Looking forward, I aim to expand my work and exposure to the various components of BG. Alongside the national and more strategic work that I have been doing with my mentor, Loren Harris, I will be adding a few projects with BG’s regional offices. This will give me a chance to glean more insight into BG’s grant making processes. Working with the regional offices will get me closer to the ground and allow me to create more opportunities for collaboration with prospective grantees moving through the review process.
Remy Gordon, ’20 (Science, Technology and Society)
The Ballmer Group (Seattle, WA)
“I am eager to continue learning and growing in this role and remain deeply grateful for the opportunities afforded me through the Tom Ford Fellowship.”
Eliza Steffen: Through the Tom Ford fellowship, I am working on the Civic Engagement and Government team at the Ford Foundation… on several areas, namely community organizing, collaborative governance, and social cohesion. A third of my time is spent with Fair Representation in Redistricting (FRR), a pooled fund housed at New Venture Fund and co-chaired by the Ford Foundation.
At Ford, [I work] with Amy Carroll, co-founder of the Center for Popular Democracy, on a research and learning project on collaborative governance or “co-governance,” a concept centered around the deep practice of democracy and civic infrastructure. So far, this mostly includes connecting with grantees and other funders, and planning an internal briefing that happened in December, along with upcoming roundtables with interested academics on economic democracy. The co-governance inquiry overlaps with a lot of our organizing work, where we investigate the structure, funding, and effectiveness of national community organizing networks. It also intersects with truth and reconciliation, exploring the possibilities of funding on political polarization from a race and power-conscious perspective.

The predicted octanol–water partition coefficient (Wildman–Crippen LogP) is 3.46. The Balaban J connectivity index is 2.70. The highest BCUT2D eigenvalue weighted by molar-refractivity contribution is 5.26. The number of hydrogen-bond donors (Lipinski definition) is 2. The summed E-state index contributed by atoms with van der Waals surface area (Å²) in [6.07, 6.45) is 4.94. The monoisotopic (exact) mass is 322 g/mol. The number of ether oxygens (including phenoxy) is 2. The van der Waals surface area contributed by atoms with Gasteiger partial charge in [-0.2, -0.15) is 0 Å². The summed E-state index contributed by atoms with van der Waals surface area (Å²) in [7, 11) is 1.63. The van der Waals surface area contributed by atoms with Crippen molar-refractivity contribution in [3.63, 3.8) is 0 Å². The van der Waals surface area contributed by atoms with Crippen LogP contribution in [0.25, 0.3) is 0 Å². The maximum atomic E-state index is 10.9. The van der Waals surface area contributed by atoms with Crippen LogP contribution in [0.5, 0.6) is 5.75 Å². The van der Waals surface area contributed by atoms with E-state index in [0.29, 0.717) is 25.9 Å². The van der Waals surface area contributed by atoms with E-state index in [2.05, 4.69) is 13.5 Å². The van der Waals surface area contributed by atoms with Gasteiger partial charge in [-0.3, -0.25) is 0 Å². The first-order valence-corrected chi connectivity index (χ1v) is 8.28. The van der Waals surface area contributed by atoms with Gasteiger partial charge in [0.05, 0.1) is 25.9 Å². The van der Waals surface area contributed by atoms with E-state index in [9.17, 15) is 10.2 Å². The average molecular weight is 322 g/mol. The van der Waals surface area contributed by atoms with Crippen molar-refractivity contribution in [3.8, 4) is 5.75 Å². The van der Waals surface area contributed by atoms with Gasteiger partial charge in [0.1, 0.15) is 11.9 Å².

At Fair Representation in Redistricting, I work with a fantastic team of mostly consultants with incredible careers in civil rights advocacy, politics, and philanthropy. We are currently planning “Drawing a Just Democracy,” a virtual convening on redistricting for national, state, and local practitioners and funders that will take place across two weeks in February. I am looking forward to seeing such a large virtual event come together, meeting leaders at many of the organizations I admire, and continuing to learn more about the new redistricting cycle.
Eliza Steffen, ’20 (Political Science)
The Ford Foundation (New York City, NY)
“One of the things I have appreciated about my work so far is that I am getting two different kinds of philanthropic experiences in one. On the Ford side is the slower pace and history of a large, well-known foundation. With the FRR, I get to work on a fast-paced political philanthropy project on an issue that has never before been addressed by the philanthropic world in a coordinated manner.”